3,598 Text Messages in Question


Commissioner Stump’s Text Messages Now Being Examined by Special MasterJudge David Cole is now examining “thousands of text messages” downloaded by Arizona Attorney General’s office investigators from Corporation Commissioner Bob Stump’s taxpayer-provided smartphone. The phone was seized as part of an investigation into a whistleblower’s claims of misconduct on the troubled Commission.

For months, we’ve sought access to Stump’s text messages to determine what role Stump played in a dark money electoral scheme by which Arizona Public Service (APS) seems to have installed its own regulators to ensure its profits.

The Commission went to great lengths to oppose our efforts to enforce public access to these public records. These included hiring an expensive attorney and a public relations operative with no-bid contracts. Stump, the Commission, and attorney David Cantelme have been tripped up in a series of denials that were later shown to be false.

For example, they said that the text messages are no longer available (not true) and that Stump had only two phones when he had at least three plus a tablet. We have gotten no answer to the question of whether or not Bob Stump lied to Mr. Cantelme about his phones.

Spiral of Riddles

According to our analysis of Verizon monthly statements provided by the Corporation Commission, Stump sent or received 36,762 texts during a 17-month period from roughly July 2013 to March 2015. That’s an average of 1,838 texts a month or about 61 texts a day on his taxpayer-provided iPhones.

No wonder Arizona Republic Columnist Laurie Roberts once referred to Commissioner Stump as the “mad texter.”

The questions are not why he texted so furiously over a phone paid for by the citizens of Arizona or what he was saying to family and friends. But rather:

  • Was Commissioner Bob Stump conducting public business by text messages because he thought they would never be seen?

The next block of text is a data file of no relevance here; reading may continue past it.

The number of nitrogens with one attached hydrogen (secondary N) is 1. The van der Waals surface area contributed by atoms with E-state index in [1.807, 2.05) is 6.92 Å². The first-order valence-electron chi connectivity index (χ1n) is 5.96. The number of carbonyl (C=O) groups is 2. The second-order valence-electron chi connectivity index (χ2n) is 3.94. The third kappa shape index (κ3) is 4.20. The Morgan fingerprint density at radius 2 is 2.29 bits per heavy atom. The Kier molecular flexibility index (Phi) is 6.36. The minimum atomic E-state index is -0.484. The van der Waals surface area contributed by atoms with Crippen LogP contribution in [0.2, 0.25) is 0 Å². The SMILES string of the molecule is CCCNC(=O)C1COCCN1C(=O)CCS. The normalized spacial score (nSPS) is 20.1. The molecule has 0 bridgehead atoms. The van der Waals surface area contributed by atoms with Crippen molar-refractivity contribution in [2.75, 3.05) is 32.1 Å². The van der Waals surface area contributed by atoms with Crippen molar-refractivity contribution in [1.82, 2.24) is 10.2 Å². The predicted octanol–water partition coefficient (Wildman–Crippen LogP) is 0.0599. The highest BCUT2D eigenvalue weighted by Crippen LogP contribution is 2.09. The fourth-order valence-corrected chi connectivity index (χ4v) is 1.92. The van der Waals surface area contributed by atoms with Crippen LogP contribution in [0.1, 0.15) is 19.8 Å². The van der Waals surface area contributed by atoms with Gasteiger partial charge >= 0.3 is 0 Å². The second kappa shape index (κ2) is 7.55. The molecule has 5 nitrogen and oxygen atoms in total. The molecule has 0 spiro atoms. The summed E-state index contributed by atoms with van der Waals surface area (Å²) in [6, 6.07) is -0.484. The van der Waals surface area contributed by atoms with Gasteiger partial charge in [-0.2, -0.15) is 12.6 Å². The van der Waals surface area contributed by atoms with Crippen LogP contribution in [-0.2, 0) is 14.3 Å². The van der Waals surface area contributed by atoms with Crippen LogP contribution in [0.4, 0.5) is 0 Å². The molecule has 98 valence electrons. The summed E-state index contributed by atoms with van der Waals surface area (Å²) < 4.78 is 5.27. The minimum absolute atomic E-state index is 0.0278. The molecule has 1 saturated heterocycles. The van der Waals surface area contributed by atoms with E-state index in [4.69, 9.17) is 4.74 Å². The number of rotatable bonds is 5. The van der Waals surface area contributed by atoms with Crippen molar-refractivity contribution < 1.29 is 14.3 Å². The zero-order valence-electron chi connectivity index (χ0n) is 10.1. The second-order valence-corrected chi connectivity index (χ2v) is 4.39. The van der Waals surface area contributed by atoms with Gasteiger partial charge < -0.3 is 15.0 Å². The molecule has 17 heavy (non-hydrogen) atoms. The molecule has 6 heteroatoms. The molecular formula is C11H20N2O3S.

• Why did he fight so doggedly to prevent them from being seen?
  • Were the suspicious patterns of texts during the final two weeks of July, 2014, simply arranging dates to the symphony and sending friendly notes between friends?
  • Or was Stump coordinating the electoral funding for candidates, now-Commissioners,  Doug Little and Tom Foresee with APS’ Barbara Lockwood, their Campaign Manager Alan Heywood, Arizona Free Enterprise Club’s Scot Mussi, and Sean Noble, reputed to be a conduit for the Koch Bros. bottomless dark money?

Restoring Trust

Illegal electioneering, if proven, would damage the public trust, and hurt Arizona taxpayers who pay electric bills based on rates set by Stump and fellow commissioners.

Despite Commissioner Stump’s protests, text messages with his family or friends are of no interest to us. That’s why on August 8, 2015, C&BP Attorney Dan Barr sent a letter to Cantelme and Paul Ahler of the Attorney General’s Fraud and Public Corruption Section with a list of 18 names and phone numbers belonging to people who conducted business before the commission that are the focus of our interest.

Last week, Barr provided to Judge Cole a spreadsheet with the metadata – dates, times, durations, sender and receiver – of the 3,598 text messages in question. You can see them HERE.

There is no current timeline for Judge Cole’s review. However, given how long these straightforward questions have gone unanswered, we will all be very interested in his findings.


Scott Peterson is executive director of Checks and Balances Project, a national watchdog blog that seeks to hold government officials, lobbyists and corporate management accountable to the public. Funding for C&BP comes from pro-clean energy philanthropies and donors.